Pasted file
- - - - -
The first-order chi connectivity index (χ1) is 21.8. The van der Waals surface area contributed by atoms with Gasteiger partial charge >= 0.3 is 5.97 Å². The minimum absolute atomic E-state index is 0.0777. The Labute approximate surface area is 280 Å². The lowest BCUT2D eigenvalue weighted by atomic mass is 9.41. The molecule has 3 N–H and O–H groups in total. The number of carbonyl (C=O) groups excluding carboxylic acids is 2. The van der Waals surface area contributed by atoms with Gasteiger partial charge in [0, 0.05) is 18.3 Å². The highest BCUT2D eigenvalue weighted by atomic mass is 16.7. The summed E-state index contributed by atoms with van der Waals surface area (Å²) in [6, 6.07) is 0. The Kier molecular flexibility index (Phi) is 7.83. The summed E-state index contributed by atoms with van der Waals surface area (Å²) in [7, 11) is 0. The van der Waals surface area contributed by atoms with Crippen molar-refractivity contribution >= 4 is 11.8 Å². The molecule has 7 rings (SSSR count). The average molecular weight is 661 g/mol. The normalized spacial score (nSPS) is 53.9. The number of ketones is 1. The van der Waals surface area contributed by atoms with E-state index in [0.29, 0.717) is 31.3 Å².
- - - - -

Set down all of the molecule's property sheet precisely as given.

The first-order chi connectivity index (χ1) is 21.8. The van der Waals surface area contributed by atoms with Gasteiger partial charge >= 0.3 is 5.97 Å². The minimum absolute atomic E-state index is 0.0777. The Labute approximate surface area is 280 Å². The lowest BCUT2D eigenvalue weighted by atomic mass is 9.41. The molecule has 3 N–H and O–H groups in total. The number of carbonyl (C=O) groups excluding carboxylic acids is 2. The van der Waals surface area contributed by atoms with Gasteiger partial charge in [0, 0.05) is 18.3 Å². The highest BCUT2D eigenvalue weighted by atomic mass is 16.7. The summed E-state index contributed by atoms with van der Waals surface area (Å²) in [6, 6.07) is 0. The Kier molecular flexibility index (Phi) is 7.83. The summed E-state index contributed by atoms with van der Waals surface area (Å²) in [7, 11) is 0. The van der Waals surface area contributed by atoms with Crippen molar-refractivity contribution >= 4 is 11.8 Å². The molecule has 7 rings (SSSR count). The average molecular weight is 661 g/mol. The normalized spacial score (nSPS) is 53.9. The number of ketones is 1. The van der Waals surface area contributed by atoms with E-state index in [0.29, 0.717) is 31.3 Å².